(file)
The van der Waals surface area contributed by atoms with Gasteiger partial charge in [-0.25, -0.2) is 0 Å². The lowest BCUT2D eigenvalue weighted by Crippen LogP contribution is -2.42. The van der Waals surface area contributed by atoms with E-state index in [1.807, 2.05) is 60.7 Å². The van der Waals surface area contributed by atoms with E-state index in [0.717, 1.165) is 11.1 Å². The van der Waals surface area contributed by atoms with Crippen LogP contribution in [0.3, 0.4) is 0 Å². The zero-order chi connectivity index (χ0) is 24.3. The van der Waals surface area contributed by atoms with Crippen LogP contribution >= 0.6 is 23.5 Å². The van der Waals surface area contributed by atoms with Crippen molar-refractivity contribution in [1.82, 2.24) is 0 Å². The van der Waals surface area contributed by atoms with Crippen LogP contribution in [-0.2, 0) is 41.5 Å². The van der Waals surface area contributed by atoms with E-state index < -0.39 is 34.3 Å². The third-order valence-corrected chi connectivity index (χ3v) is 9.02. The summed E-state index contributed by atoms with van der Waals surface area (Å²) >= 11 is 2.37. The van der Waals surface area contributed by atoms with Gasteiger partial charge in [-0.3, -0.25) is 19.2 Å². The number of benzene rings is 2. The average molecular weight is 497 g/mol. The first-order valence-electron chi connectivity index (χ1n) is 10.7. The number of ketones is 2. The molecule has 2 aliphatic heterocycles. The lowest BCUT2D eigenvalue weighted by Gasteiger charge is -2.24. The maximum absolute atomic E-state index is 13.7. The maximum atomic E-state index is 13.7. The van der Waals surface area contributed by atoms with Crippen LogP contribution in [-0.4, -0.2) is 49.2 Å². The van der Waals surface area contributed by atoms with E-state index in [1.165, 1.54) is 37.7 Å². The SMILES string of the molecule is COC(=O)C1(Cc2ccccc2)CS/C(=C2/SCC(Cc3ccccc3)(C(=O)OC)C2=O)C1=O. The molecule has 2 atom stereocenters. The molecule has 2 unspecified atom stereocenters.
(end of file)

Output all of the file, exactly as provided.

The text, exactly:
The van der Waals surface area contributed by atoms with Gasteiger partial charge in [-0.25, -0.2) is 0 Å². The lowest BCUT2D eigenvalue weighted by Crippen LogP contribution is -2.42. The van der Waals surface area contributed by atoms with E-state index in [1.807, 2.05) is 60.7 Å². The van der Waals surface area contributed by atoms with E-state index in [0.717, 1.165) is 11.1 Å². The van der Waals surface area contributed by atoms with Crippen LogP contribution in [0.3, 0.4) is 0 Å². The zero-order chi connectivity index (χ0) is 24.3. The van der Waals surface area contributed by atoms with Crippen LogP contribution >= 0.6 is 23.5 Å². The van der Waals surface area contributed by atoms with Crippen molar-refractivity contribution in [1.82, 2.24) is 0 Å². The van der Waals surface area contributed by atoms with Crippen LogP contribution in [-0.2, 0) is 41.5 Å². The van der Waals surface area contributed by atoms with E-state index < -0.39 is 34.3 Å². The third-order valence-corrected chi connectivity index (χ3v) is 9.02. The summed E-state index contributed by atoms with van der Waals surface area (Å²) >= 11 is 2.37. The van der Waals surface area contributed by atoms with Gasteiger partial charge in [-0.3, -0.25) is 19.2 Å². The number of benzene rings is 2. The average molecular weight is 497 g/mol. The first-order valence-electron chi connectivity index (χ1n) is 10.7. The number of ketones is 2. The molecule has 2 aliphatic heterocycles. The lowest BCUT2D eigenvalue weighted by Gasteiger charge is -2.24. The maximum absolute atomic E-state index is 13.7. The maximum atomic E-state index is 13.7. The van der Waals surface area contributed by atoms with Crippen LogP contribution in [-0.4, -0.2) is 49.2 Å². The van der Waals surface area contributed by atoms with E-state index in [1.165, 1.54) is 37.7 Å². The SMILES string of the molecule is COC(=O)C1(Cc2ccccc2)CS/C(=C2/SCC(Cc3ccccc3)(C(=O)OC)C2=O)C1=O. The molecule has 2 atom stereocenters. The molecule has 2 unspecified atom stereocenters.